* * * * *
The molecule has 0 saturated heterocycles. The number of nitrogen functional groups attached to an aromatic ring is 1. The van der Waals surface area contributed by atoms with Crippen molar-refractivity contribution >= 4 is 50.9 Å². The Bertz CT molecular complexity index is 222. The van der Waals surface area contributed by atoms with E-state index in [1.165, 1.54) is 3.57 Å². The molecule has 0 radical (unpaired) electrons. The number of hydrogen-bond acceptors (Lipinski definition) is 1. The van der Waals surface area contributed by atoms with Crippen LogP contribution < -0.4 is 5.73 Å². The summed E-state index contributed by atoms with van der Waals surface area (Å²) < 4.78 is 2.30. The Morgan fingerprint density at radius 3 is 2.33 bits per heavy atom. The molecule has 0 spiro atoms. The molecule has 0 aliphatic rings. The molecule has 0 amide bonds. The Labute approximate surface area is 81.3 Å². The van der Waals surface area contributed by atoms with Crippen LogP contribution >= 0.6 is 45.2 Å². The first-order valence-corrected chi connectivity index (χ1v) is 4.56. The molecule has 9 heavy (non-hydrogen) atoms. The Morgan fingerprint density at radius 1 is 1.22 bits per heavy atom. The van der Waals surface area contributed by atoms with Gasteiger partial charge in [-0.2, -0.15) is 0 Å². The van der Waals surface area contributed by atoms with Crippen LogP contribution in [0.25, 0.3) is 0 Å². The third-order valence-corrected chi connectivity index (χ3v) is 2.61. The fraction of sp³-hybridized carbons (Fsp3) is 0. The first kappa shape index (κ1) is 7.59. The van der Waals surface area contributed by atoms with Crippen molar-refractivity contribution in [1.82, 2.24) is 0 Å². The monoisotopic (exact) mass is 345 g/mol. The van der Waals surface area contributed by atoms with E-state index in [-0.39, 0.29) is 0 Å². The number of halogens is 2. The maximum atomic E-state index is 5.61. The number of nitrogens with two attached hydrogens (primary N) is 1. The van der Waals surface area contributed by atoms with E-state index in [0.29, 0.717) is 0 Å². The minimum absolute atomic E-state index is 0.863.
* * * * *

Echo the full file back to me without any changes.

The molecule has 0 saturated heterocycles. The number of nitrogen functional groups attached to an aromatic ring is 1. The van der Waals surface area contributed by atoms with Crippen molar-refractivity contribution >= 4 is 50.9 Å². The Bertz CT molecular complexity index is 222. The van der Waals surface area contributed by atoms with E-state index in [1.165, 1.54) is 3.57 Å². The molecule has 0 radical (unpaired) electrons. The number of hydrogen-bond acceptors (Lipinski definition) is 1. The van der Waals surface area contributed by atoms with Crippen LogP contribution < -0.4 is 5.73 Å². The summed E-state index contributed by atoms with van der Waals surface area (Å²) < 4.78 is 2.30. The Morgan fingerprint density at radius 3 is 2.33 bits per heavy atom. The molecule has 0 spiro atoms. The molecule has 0 aliphatic rings. The molecule has 0 amide bonds. The Labute approximate surface area is 81.3 Å². The van der Waals surface area contributed by atoms with Crippen LogP contribution >= 0.6 is 45.2 Å². The first-order valence-corrected chi connectivity index (χ1v) is 4.56. The molecule has 9 heavy (non-hydrogen) atoms. The Morgan fingerprint density at radius 1 is 1.22 bits per heavy atom. The van der Waals surface area contributed by atoms with Gasteiger partial charge in [-0.2, -0.15) is 0 Å². The van der Waals surface area contributed by atoms with Crippen LogP contribution in [0.25, 0.3) is 0 Å². The third-order valence-corrected chi connectivity index (χ3v) is 2.61. The fraction of sp³-hybridized carbons (Fsp3) is 0. The first kappa shape index (κ1) is 7.59. The van der Waals surface area contributed by atoms with Crippen molar-refractivity contribution in [1.82, 2.24) is 0 Å². The monoisotopic (exact) mass is 345 g/mol. The van der Waals surface area contributed by atoms with E-state index in [-0.39, 0.29) is 0 Å². The number of halogens is 2. The maximum atomic E-state index is 5.61. The number of nitrogens with two attached hydrogens (primary N) is 1. The van der Waals surface area contributed by atoms with E-state index in [0.29, 0.717) is 0 Å². The minimum absolute atomic E-state index is 0.863.